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Jan Crols Jan Crols Written by Jan Crols, Read the latest articles, blog posts, news and press releases written by jan crols
on 12 Jul 2021

Global spending on healthcare is expected to reach $11.5 trillion by 2030 and McKinsey estimates the value of digital technology in healthcare systems to reach $3 trillion by then. The future of healthcare will be further driven by medtech as opportunities in digital health evolve along the patient pathway. Improvements in implantable medical devices in particular will drive significant market traction over the next few years.

To understand the trends and innovations impacting the medical implants and ASICS (Application Specific Integrated Circuits) space, we interacted with Jan Crols, CTO Semiconductor of Ansem, a Cyient company and an expert in integrated wireless communication; and Mayank Maria, Engineering Consultant and Practice Director of the Everest Group. Here are the salient factors having a bearing on the industry’s growth trajectory:


Growing investment in Engineering R&D in the medtech vertical

The medical devices sector is growing rapidly at approximately 6% per annum, with spends touching a trillion dollars annually in Engineering R&D (ER&D), according to Everest Group estimates. Implants, active and passive, constitute 19% of the ER&D spends, roughly accounting for $7 billion annually. The primary drivers of growth include greater affordability and the growing popularity of implants, coupled with demographic and lifestyle changes. The key investment areas for implants are two-fold:

  • Enhancement of longevity and efficacy of existing implant offerings
  • Development of new use cases and applications, as well as the enablement of digital healthcare convergence as part of the larger connected healthcare ecosystem

Enhancement of longevity and efficacy of existing implant offerings

Medical device companies are working on implant longevity, including making miniaturized implants to achieve optimized energy consumption, reduced current leakage, and easier placement, especially for active implants. There is increased focus on enhanced stimulation control, which also aids implant longevity. Improved battery technology is another area of ongoing innovation – for instance, enabling battery recharge while an implant is inside the human body. Experiments are also being carried out on battery composition to enable an overall increase in battery capacity. Researchers are working on extending the durability as well as biocompatibility of implants by leveraging new and alternative materials. These will help improve passive implants like orthopedic and dental implants.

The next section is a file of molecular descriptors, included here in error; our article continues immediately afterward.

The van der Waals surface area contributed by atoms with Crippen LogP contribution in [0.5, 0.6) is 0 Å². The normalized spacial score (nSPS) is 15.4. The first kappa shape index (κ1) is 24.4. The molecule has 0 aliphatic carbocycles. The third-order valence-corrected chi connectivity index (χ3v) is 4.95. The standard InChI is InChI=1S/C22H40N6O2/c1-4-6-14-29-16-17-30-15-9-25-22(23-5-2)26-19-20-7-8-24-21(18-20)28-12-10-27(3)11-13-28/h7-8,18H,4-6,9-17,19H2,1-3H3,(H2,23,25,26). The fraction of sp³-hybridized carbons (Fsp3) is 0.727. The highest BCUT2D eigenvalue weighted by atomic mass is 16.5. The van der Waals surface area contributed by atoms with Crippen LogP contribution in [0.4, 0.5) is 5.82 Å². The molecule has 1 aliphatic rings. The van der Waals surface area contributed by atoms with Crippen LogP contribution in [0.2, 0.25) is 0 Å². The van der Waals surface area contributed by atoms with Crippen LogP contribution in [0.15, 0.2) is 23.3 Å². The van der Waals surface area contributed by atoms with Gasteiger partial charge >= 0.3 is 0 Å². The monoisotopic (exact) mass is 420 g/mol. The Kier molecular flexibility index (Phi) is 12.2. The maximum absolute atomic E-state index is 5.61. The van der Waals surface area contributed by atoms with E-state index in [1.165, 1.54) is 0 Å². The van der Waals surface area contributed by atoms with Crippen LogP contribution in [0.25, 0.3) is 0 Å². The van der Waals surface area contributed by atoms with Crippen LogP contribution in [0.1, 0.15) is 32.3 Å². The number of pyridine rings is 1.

There is renewed industry focus on innovating to enhance implant efficacy for increased patient benefit, particularly with cardiovascular, neuro-stimulator, cochlear implants and insulin devices. Personalized implants allow patients to make adjustments, as in the case of cochlear implants, where the recipient can use a sound processing level that suits them best. Adaptive implants have rule-based intelligence that can sense patient vitals and make requisite dosage modifications. Programmable implants are connected to applications, and are used by caregivers for enhanced patient care and monitoring. Other innovations include omnidirectional sensing needs, leveraging patches to improve the overall functionality of implants, and enhancement of EMI/EMC resistance of the implant in order to shield from external disturbances.

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New avenues of value creation and industry implications

New avenues of value creation are coming onstream with the connected healthcare system. The Internet of Medical Things (IoMT) can potentially drive significant benefits of healthcare convergence for patients. The five transformation pillars enabling this are - strong connectivity, a robust cloud infrastructure, an API led environment, a strong security layer and intelligence with artificial intelligence (AI) and machine learning (ML) The benefits are immense and manifold, including the use of digital therapeutics, enablement of remote patient monitoring, Real World Evidence (RWE) based engineering, and facilitation of value-based contracting. There are also new use cases around medical implants and patches that are continuously evolving and being adopted, which are positive signs for the industry.